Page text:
Between the early 1990s and 2007 Chile’s aquaculture really took off, and by 2006 the country was producing 38 percent of the world’s salmon. Nowadays, the country produces 1.4m-1.5m tons of salmon a year, putting it on a par with the world’s biggest producer, Norway. But there is still significant potential for Chile to run its aquaculture operations more efficiently and profitably. A study by Mariscope Ingenieria SPA found that using Doppler technology and real-time data could reduce food loss by up to 20%.
Measuring waves and currents helps with issues such as calculating the most effective location of the cages’ moorings, the shape of those cages, and the position of floating barges. It also helps fish farmers economize on fish fodder. Typically, fishmeal is unnecessarily wasted during the feeding process, as currents draw the pellets through the cages’ netting. As an example, constant measuring giving real-time data can be supplied via Nortek’s Aquadopp current profiler and the Autonomous Online System (AOS), in addition to other sensors (for oxygen, salinity and temperature)
Data from these systems inform when and from what position food can best be released, and where and when to position the cameras which reveal when the fish finished feeding.
Oceanographic Data Supporting Decisions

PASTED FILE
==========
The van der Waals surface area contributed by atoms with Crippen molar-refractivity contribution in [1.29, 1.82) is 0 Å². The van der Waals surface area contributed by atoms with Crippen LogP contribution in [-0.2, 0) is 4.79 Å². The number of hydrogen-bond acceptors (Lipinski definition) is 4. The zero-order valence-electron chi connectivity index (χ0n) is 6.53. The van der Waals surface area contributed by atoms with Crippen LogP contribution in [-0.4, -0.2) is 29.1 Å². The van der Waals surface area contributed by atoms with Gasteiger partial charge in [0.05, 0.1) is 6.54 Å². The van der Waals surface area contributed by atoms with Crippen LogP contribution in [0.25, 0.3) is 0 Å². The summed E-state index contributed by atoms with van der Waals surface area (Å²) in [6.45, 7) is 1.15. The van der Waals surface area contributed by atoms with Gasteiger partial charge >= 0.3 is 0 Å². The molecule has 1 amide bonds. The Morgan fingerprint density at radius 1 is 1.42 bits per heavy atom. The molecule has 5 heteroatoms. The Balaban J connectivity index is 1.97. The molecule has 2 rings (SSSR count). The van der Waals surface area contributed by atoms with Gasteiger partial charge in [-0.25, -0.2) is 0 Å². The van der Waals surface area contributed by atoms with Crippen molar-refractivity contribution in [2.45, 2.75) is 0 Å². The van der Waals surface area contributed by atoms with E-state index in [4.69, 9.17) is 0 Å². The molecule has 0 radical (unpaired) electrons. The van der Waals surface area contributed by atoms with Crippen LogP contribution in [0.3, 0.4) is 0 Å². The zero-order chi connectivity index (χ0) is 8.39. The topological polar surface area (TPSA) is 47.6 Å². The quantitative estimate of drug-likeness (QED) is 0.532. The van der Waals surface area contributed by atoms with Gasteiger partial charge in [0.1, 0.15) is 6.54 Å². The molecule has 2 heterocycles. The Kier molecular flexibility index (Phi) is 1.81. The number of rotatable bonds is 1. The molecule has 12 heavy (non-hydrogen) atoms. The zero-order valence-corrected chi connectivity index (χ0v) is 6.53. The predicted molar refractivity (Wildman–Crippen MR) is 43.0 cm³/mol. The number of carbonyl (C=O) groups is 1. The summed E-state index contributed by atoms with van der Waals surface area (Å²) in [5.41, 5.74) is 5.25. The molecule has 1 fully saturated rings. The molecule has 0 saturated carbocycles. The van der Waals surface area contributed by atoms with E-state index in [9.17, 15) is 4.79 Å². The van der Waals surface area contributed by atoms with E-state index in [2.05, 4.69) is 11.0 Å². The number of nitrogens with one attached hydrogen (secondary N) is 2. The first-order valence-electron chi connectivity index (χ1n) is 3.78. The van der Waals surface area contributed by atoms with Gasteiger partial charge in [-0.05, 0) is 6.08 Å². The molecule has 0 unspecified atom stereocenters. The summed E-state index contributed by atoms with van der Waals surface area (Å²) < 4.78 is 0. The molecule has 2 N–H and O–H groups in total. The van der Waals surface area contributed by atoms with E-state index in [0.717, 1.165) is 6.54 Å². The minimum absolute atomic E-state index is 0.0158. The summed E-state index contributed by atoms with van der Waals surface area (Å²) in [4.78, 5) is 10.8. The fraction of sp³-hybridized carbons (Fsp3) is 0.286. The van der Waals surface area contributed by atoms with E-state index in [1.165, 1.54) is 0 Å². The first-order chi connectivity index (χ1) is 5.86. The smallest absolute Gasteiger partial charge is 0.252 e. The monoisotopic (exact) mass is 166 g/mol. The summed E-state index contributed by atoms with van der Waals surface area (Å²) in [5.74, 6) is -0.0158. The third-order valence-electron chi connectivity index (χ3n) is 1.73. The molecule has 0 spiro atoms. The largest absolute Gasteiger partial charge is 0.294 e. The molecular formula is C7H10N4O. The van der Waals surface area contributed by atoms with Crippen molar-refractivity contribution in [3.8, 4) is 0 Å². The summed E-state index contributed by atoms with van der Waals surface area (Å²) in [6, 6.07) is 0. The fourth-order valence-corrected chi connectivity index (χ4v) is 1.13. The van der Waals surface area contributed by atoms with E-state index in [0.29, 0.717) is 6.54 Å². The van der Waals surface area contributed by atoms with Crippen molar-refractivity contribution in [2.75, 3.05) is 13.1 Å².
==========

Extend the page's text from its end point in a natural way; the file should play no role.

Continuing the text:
Christian Haag, managing director of oceanographic service provider Mariscope Ingenieria SPA in Chile, and also representing Doppler technology provider Nortek in the Chilean market, explains that at the moment, many aquaculture sites in Chile still rely on spot measurements, meaning that they really don’t have enough reliable data to make informed decisions, and guesswork comes into play.
The contrast between efficiency levels in Norway and Chile’s aquaculture can partly be put down to the widespread use of top-of-the-range technology. In Norway, many fish farmers have installed permanent measurement systems that supply constant, real-time data and allow for much more informed decisions to be made.
Nortek has supplied approximately 300 AOS (or Realfish) systems to Norway’s fish farming sites. The Nortek AOS system offers online access data on oxygen, salinity and temperature, as well as ocean currents and wave data from any coastal location.
It does not require significant engineering resources and once deployed, the system will be up and running in a matter of minutes. It transmits data collected via satellite to a software developed specifically for the aquaculture industry.
This system generates daily reports so that fish farms can document that they operate according to standards set out by governmental organizations, or non-governmental organizations such as the Aquaculture Stewardship Council (ASC).